Expression Design Microsoft Expression

Color Picker / Dropper Issues Resolved, Kinda

NOTE: I’m going to start saying Color Dropper instead of Color Picker.

After the email I got from Dan at Microsoft I went back to retest the color dropper issue I found yesterday. Here are my results:

Dan told me that while the color dropper in the normal tools panel is an “object colour picker” the one in the bottom corner of the swatch area is a “screen colour picker” and that my problem probably occurred while using the latter one. This is because the screen color dropper uses the native colour profile of the computer rather than a forced one like Adobe’s software does. Some testing proved this to be true: When I used the color dropper in the tools panel the colours matched while when I used the one in the swatch panel they caused the same problems as before. I take this to mean that since I use the Pantone Huey and therefore have a properly calibrated monitor the screen colours Expression Design perceives are off from the originals. That makes absolutely no sense to me but at least we now know the reason for the problem.

But this, as my old philosophy professor used to say, begs a question: If screen calibration equipment and their colour profiles cause Expression Design to misinterpret colours what is the point of having the swatch color dropper at all? One would assume that this software is directed primarily towards professionals and a lot of us use calibration equipment to avoid colour problems in our projects. This “feature” if that is what it is makes the color dropper useless. I also noticed something else that is even more confusing: In the Options pane you can actually force your tools panel color dropper to use that same useless screen colour rather than the actual colour.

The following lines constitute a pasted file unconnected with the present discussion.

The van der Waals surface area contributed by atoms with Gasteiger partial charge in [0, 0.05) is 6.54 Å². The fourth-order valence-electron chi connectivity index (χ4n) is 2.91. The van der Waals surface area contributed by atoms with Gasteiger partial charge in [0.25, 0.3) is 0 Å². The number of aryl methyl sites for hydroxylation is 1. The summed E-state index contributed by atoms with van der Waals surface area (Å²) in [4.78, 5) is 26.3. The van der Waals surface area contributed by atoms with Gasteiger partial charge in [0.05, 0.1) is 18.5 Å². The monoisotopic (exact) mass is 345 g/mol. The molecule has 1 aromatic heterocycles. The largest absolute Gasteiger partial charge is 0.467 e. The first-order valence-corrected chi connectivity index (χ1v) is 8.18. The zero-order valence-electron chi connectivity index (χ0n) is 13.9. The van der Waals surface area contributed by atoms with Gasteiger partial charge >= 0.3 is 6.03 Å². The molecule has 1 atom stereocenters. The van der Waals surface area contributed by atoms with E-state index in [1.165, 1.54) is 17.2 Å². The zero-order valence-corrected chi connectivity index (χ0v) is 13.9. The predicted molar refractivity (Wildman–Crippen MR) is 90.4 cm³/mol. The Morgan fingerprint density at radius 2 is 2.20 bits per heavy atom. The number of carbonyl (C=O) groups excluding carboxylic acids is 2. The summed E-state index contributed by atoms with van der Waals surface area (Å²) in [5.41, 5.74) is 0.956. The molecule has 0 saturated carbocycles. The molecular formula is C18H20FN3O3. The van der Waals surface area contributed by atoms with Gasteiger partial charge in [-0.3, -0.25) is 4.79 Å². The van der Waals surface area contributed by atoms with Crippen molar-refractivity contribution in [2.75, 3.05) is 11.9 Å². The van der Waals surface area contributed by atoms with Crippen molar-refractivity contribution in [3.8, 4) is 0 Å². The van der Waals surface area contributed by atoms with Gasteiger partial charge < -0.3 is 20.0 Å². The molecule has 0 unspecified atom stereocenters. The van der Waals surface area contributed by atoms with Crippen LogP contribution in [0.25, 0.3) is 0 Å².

At the end of the day (literally – it’s 7:43pm) I am left with one burning question: What exactly am I supposed to use the screen colour for? Especially when I have the option of picking the true colour with the tool panel color dropper?

A side note: It took me a couple of seconds to figure out how to use the tool panel color dropper because it doesn’t work like what I was used to nor as the swatch color dropper. While the ‘norm’ is to select the item you want to change the colour of and then use the color dropper to pick the colour the tool panel color dropper works quite literally like a dropper: You go to whatever object contains the colour you want, click and hold the mouse to “suck up” the colour and “drop” it into the object you want to change the colour of. If you just click on the original colour nothing happens. Confusing as hell.

I’ll write a post on this and other non-standard button and object functions later on when the list grows large enough to warrant one. In the meantime be advised that Design does not work like other programs.

By Morten Rand-Hendriksen

Morten Rand-Hendriksen is a Senior Staff Instructor at LinkedIn Learning (formerly specializing in AI, bleeding edge web technologies, and the intersection between technology and humanity. He also occasionally teaches at Emily Carr University of Art and Design. He is a popular conference and workshop speaker on all things tech ethics, AI, web technologies, and open source.